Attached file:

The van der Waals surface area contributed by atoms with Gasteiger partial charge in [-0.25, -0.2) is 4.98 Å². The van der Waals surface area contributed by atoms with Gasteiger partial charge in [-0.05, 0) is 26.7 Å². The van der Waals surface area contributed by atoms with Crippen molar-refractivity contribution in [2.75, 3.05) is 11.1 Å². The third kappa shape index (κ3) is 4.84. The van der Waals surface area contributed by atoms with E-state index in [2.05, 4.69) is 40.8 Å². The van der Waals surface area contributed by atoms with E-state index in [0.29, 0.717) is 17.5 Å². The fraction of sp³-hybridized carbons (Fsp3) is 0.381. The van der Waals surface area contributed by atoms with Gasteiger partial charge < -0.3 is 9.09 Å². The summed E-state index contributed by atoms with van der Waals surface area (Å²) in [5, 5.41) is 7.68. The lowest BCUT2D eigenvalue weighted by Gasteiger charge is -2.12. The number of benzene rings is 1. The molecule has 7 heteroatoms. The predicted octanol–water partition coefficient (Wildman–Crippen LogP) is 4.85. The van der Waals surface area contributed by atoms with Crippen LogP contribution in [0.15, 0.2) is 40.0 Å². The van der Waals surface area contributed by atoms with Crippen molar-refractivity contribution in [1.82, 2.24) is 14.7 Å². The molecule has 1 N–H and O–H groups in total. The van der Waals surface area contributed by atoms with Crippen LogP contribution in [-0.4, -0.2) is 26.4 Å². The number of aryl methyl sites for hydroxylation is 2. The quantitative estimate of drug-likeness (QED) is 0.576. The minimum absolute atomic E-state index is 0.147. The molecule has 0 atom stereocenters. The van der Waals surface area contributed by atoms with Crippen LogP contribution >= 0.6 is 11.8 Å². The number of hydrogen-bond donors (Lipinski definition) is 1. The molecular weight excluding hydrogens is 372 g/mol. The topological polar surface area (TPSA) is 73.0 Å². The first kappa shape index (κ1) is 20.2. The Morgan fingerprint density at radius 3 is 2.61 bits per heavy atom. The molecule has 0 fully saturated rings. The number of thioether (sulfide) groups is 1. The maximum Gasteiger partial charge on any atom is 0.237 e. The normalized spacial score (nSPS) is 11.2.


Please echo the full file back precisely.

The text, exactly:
The van der Waals surface area contributed by atoms with Gasteiger partial charge in [-0.25, -0.2) is 4.98 Å². The van der Waals surface area contributed by atoms with Gasteiger partial charge in [-0.05, 0) is 26.7 Å². The van der Waals surface area contributed by atoms with Crippen molar-refractivity contribution in [2.75, 3.05) is 11.1 Å². The third kappa shape index (κ3) is 4.84. The van der Waals surface area contributed by atoms with E-state index in [2.05, 4.69) is 40.8 Å². The van der Waals surface area contributed by atoms with E-state index in [0.29, 0.717) is 17.5 Å². The fraction of sp³-hybridized carbons (Fsp3) is 0.381. The van der Waals surface area contributed by atoms with Gasteiger partial charge < -0.3 is 9.09 Å². The summed E-state index contributed by atoms with van der Waals surface area (Å²) in [5, 5.41) is 7.68. The lowest BCUT2D eigenvalue weighted by Gasteiger charge is -2.12. The number of benzene rings is 1. The molecule has 7 heteroatoms. The predicted octanol–water partition coefficient (Wildman–Crippen LogP) is 4.85. The van der Waals surface area contributed by atoms with Crippen LogP contribution in [0.15, 0.2) is 40.0 Å². The van der Waals surface area contributed by atoms with Crippen molar-refractivity contribution in [1.82, 2.24) is 14.7 Å². The molecule has 1 N–H and O–H groups in total. The van der Waals surface area contributed by atoms with Crippen LogP contribution in [-0.4, -0.2) is 26.4 Å². The number of aryl methyl sites for hydroxylation is 2. The quantitative estimate of drug-likeness (QED) is 0.576. The minimum absolute atomic E-state index is 0.147. The molecule has 0 atom stereocenters. The van der Waals surface area contributed by atoms with Crippen LogP contribution >= 0.6 is 11.8 Å². The number of hydrogen-bond donors (Lipinski definition) is 1. The molecular weight excluding hydrogens is 372 g/mol. The topological polar surface area (TPSA) is 73.0 Å². The first kappa shape index (κ1) is 20.2. The Morgan fingerprint density at radius 3 is 2.61 bits per heavy atom. The molecule has 0 fully saturated rings. The number of thioether (sulfide) groups is 1. The maximum Gasteiger partial charge on any atom is 0.237 e. The normalized spacial score (nSPS) is 11.2.